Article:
# Problem involving implicit differentiation with many exponents. [closed]

Find the derivative of the function $x^{x^{x^{x}}}$.

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## closed as off-topic by anorton, user72694, Davide Giraudo, Antonio Vargas, Mark BennetAug 5 '14 at 16:29

This question appears to be off-topic. The users who voted to close gave this specific reason:

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Let $f_n(x) = x\uparrow \uparrow n$. Note that $$f_n(x) = x^{f_{n-1}(x)}$$ $$\log(f_n(x)) = f_{n-1}(x) \log(x)$$ $$\dfrac{f_n'(x)}{f_n(x)} = f_{n-1}'(x) \log(x) + \dfrac{f_{n-1}}{x}$$ Note that $f_1(x) = x \implies f_1'(x) = 1$. Hence, $$f_2'(x) = f_2(x) \left(\log(x) + 1\right) = x^x (1 + \log(x))$$ Similarly, find $f_3'(x)$ and $f_4'(x)$ using the recurrence.

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Welcome to SE Mathematics! Just a courtesy note: please don't just say "Find..." or "Prove..." (for whatever reason, I think it's frowned upon) Also, we like to see what you have tried already, instead of just a problem statement.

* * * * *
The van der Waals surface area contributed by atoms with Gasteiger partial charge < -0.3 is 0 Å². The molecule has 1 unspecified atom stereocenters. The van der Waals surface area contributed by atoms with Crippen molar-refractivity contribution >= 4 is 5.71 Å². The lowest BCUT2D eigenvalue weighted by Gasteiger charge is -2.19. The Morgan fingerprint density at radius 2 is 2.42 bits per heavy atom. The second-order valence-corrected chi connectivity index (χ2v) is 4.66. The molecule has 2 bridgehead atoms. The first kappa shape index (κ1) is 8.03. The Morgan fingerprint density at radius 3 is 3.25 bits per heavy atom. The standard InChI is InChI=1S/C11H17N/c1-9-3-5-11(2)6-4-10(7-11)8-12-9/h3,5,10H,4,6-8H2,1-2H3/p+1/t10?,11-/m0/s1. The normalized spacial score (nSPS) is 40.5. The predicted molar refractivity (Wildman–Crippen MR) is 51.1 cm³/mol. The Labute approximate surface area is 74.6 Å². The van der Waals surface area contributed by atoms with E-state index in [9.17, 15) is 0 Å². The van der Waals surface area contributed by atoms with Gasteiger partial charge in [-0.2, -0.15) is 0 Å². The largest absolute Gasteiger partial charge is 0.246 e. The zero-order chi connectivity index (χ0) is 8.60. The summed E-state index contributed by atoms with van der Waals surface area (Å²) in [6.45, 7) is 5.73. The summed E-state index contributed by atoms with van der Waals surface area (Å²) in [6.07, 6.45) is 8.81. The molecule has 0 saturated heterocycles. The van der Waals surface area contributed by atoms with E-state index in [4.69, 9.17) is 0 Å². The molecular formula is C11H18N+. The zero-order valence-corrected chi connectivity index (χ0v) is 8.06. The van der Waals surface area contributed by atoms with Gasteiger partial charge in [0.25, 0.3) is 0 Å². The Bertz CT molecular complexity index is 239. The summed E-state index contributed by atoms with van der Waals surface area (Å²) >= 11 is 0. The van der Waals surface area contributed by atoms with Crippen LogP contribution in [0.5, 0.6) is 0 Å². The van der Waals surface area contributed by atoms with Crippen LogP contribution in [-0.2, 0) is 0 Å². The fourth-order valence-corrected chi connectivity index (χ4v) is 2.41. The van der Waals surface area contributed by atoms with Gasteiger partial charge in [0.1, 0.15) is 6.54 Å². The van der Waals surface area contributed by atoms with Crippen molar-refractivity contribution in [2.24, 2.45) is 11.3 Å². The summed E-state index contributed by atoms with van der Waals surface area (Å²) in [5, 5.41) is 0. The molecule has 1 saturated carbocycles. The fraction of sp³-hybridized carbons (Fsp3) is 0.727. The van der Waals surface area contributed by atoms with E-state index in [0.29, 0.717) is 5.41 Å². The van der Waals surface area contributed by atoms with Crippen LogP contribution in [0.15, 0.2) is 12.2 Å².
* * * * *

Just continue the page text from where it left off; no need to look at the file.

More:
That said: $$y = x^{x^{x^{x}}}$$ $$\ln(y) = x\ln(x^{x^{x}})$$ $$\ln(\ln(y)) = x\ln(x\ln(x^{x}))$$ $$\ln(\ln(\ln(y)))=x\ln(x\ln(x\ln(x)))$$

Now you have a chain rule on the left and a product/chain rule on the right.

If that seems hard, try to differentiate $x^x$ and $x^{x^x}$ first.

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